( :)

Martin TT

:

: 1913

Martin - pusher biplane - 1912 - <– –>Martin - S / L - 1915 -


G.Swanborough, P.Bowers United States Military Aircraft Since 1909 (Putnam)


MARTIN MODELS T AND S

  The first of an eventual 17 Martin Model T and TT Trainers were sold to the Army in 1914 as the result of a request from Grover Loening, in charge of the Army Aviation School at San Diego, to adapt the current production tractor to dual control as a replacement for the Armys unairworthy pusher trainers. The initial Ts were procured without engines, the Army installing its own 90 h.p. Curtiss OXs removed from other aeroplanes. A number was shipped to the Philippine Islands for observation duty. A later version of the basic T design featured improved streamlining and a large wing with three bays of struts and used a variety of power plants including Curtiss OX, 125-h.p. Hall-Scott, and 135-h.p. Sturtevant.
<...>


Breguet's Aircraft Challenge


First flown in 1913. A Martin TT (No.37, piloted by Oscar Brindley) fitted with floats won the 1915 Curtiss Marine trophy by flying 443.72 miles in less than 10 consecutive hours within one day. A total of 17 Martin TT's were delivered to the Army (procured less engines, first deliverys were in 1914).

Specifications

Wingspan: 38 ft 8 in
Length: 26 ft 3-1/2 in
Height: 9 ft 4 in
Wing Area (less ailerons): 379 sq ft

Gross Weight: 1720 lb
Useful Load: 400 lb

Max Speed: 96 mph
Cruise Speed: 80 mph
Landing Speed: 45 mph

Glide Ratio: 12:1
Service Ceiling: 9500 ft
Record Climb: 5200 ft in 10 min 15 sec (1915)

Powerplant: OX-2 (90 hp)
Fuel: 50 gal


Flight


Flight, July 9, 1915.

EDDIES.

  HUNTING wild game from an aeroplane is a sport which appears to be in a fair way to become popular with our cousins on the other side. The hilly country near Rosco, California, has been the scene recently of several hunting parties of this description, the sharpshooter being Fred Mills and the man at the wheel the well-known California pilot Glenn Martin. The plane used was one of the Martin tractor biplanes. Circling round over the surrounding country in wide circles at a height of 3,000 ft., Mills studied the ground below through his field glasses, and soon discovered a prowling coyote and his mate stalking a covey of quail. Shutting off the engine, the party glided down to within a hundred yards of the unsuspecting coyote, the machine was brought to an even keel, and Mills, leaning out of his cockpit and steadying himself against one of the inner plane struts, struck the animal down with a well directed shot. A similar fate overtook the other coyote. While the aviators were walking about picking up the dead animals a third unwisely approached within range and was promptly added to the bag. It appears that so noiseless had been the approach of the hunting party coming down in a glide with the engine cut off that the animals in the nearest vicinity of the landing place had heard nothing, and before starting for home the hunters were able to shoot a couple of bobcats, which were loaded on board with the rest of the game. In America when they are out for sport they are out some.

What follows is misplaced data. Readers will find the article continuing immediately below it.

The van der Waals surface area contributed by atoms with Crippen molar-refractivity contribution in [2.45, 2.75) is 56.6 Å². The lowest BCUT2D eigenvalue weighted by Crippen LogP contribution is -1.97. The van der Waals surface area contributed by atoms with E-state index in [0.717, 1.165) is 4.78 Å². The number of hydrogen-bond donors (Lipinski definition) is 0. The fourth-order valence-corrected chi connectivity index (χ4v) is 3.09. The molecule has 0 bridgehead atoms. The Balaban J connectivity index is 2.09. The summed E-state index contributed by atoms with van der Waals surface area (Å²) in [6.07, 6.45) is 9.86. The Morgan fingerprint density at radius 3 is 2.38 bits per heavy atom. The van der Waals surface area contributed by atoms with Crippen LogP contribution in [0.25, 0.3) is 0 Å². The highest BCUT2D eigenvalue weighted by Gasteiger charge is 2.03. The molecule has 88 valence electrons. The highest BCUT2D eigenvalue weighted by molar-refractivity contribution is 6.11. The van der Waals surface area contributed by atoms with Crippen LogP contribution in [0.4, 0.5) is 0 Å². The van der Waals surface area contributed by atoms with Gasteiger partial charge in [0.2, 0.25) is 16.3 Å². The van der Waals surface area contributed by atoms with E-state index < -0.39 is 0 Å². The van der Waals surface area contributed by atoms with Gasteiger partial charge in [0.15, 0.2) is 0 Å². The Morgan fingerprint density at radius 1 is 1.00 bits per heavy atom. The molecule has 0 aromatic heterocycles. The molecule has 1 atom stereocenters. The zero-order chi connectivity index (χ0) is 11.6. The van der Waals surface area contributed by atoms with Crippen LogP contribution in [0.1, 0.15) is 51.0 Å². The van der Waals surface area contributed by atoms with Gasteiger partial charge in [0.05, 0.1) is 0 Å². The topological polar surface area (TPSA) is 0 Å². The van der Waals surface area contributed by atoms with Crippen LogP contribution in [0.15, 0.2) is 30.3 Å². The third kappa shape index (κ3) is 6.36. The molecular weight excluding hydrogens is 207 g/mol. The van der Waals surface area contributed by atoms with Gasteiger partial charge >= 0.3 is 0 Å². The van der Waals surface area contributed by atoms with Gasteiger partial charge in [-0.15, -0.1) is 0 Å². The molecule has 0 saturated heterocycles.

- Breguet's Aircraft Challenge /WWW/
G.Swanborough, P.Bowers - United States Military Aircraft Since 1909 /Putnam/
Martin TT Serial 37
- Flight 1915 .
An American seaplane. - One of Glenn Martin's latest machines equipped with a 125 h. p. Hall-Scott 6-cyL motor. This seaplane is said to be capable of lifting a useful load of 1,000 lbs., and to bave a radius of action of 525 miles.
- Flight 1915 .
In a recent issue we published a photograph of one of the latest American seaplanes - the Glenn Martin. In the accompanying illustration is shown more clearly the wheel which is mounted on the main central float to prevent the machine from turning over on its nose when running up on the slipway after a flight.
- Flight 1915 .